The Dutch Siberia
Novel, Uitgeverij De
2014, 2nd edition
Available only in
‘An extraordinary love story about two
people in their more matured days'
When no pastor has been able to
survive there, Peter Pex, a Franciscan
from Haarlem, is sent to 'the worst
village in the Netherlands': the remote
prison village of Veenhuizen. He arrives
there in 1936 and is employed by a
government institution. On his first day,
racing around on predecessor's bicycle,
he is amazed by this stifling, private
society. Full of spirit, he sets to work and
tries to grasp the hierarchical structure
of the village.
During World War II, Peter and his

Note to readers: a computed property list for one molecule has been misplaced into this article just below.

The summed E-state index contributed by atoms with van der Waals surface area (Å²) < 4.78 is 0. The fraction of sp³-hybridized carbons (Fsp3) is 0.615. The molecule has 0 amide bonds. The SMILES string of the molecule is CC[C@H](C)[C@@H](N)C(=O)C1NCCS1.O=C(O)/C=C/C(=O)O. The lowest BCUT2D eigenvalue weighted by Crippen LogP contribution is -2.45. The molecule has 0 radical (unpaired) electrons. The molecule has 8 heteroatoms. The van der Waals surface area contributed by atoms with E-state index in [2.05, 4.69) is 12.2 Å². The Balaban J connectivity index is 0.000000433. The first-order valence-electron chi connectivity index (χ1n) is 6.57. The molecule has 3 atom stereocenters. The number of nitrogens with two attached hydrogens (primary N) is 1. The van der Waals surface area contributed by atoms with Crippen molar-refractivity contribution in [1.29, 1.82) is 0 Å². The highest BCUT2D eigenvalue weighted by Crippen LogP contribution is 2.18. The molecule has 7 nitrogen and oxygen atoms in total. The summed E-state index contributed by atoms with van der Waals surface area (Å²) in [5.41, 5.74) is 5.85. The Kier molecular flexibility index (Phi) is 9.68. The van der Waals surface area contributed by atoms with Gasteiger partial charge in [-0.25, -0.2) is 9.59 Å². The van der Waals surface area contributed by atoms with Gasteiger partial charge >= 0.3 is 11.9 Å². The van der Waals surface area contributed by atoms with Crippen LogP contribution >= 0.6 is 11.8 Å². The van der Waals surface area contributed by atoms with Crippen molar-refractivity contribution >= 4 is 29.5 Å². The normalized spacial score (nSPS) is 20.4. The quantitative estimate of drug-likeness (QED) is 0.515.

housekeeper end up in the resistance.
They have a secret love affair, which
gets more and more radical and
complicated, just like the situation in
Veenhuizen, where, after 1945, even
well-known war criminals enjoy a lot of
freedom. The Dutch Siberia is an edgy
tale about the rise and fall of a man
who can only be himself at night.
Mariët Meester grew up in Veenhuizen,
a historical prison village which was for
a long time closed to outsiders. In order
to write this book, she lived in the priory
for sixteen months, which happens to
be the backdrop to this story.
The Dutch Siberia is her seventh novel.
Besides fiction, Meester also writes non-
fiction like De mythische oom (The
Mythical Uncle, De Arbeiderspers 2012),
about her deeply religious family in the